Italian Arum (Arum italicum)
Updated: Feb 8
Through our new virtual programming series, Nature in your Neighborhood, we challenged volunteers to go out into their neighborhoods or backyards to see what plants sparked their interest. Whether plants are native or non native, we can all appreciate a connection to nature and the curiosity that it can spark!
By: Nicholas Kong
Italian Arum, also known as Italian lords-and-ladies, is an invasive plant with dark green leaves and white veins. It was originally introduced from the Mediteranean as an ornamental plant, but it has since invaded many open woodland areas. Once established, Italian Arum becomes extremely difficult to control. Reproduction occurs very easily by seed or bulblets, which are produced by the roots and break off in the soil to form new plants. I found the plant growing in my backyard, where it probably spread from someone else’s yard nearby. Italian Arum flowers in the spring and produces stalks of bright orange-red berries which contain the seeds. The leaves, which die back when the stalks are produced, reemerge in autumn and stay green throughout the winter in warmer climates.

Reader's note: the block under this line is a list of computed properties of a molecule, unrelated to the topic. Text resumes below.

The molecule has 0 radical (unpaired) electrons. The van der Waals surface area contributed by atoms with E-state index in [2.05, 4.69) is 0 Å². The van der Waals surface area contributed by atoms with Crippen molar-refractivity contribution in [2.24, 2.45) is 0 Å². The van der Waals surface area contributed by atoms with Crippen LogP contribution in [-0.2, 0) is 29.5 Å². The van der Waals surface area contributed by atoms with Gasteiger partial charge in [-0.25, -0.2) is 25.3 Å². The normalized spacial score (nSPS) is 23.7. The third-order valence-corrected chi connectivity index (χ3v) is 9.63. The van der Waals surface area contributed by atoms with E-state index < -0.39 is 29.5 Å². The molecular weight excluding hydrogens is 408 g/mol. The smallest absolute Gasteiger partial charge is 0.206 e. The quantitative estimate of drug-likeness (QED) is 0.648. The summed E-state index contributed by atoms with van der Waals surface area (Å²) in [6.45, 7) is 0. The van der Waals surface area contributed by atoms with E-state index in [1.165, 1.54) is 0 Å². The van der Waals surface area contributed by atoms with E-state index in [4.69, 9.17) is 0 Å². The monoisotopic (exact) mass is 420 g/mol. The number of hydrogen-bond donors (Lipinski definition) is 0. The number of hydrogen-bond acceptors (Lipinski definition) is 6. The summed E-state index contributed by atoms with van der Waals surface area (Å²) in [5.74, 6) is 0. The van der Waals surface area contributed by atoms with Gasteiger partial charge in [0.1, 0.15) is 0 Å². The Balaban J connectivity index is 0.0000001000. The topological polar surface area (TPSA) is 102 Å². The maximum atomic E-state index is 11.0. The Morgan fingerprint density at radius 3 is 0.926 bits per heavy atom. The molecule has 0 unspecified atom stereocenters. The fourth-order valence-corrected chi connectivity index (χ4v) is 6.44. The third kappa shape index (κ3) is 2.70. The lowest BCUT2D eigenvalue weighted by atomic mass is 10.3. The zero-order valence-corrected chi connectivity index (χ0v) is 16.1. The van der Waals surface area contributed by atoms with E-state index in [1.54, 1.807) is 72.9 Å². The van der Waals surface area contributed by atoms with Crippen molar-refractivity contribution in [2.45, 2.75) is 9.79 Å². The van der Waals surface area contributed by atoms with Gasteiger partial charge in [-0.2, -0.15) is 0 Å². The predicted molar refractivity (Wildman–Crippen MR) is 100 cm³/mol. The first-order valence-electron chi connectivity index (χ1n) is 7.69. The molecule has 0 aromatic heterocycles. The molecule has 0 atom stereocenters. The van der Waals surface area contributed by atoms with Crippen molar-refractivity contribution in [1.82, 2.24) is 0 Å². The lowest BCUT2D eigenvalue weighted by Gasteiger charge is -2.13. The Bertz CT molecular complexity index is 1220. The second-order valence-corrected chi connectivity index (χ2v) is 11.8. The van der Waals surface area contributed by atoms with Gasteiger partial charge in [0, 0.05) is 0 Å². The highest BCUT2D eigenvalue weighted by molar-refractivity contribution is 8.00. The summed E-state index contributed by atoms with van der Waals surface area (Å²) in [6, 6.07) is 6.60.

All parts of the Italian Arum are poisonous for both humans and wildlife. Skin contact with the plant can also cause skin irritation. Now that I know that this plant in my backyard is invasive and poisonous, I will try to remove it and leave behind no part of it underground for it to regrow from.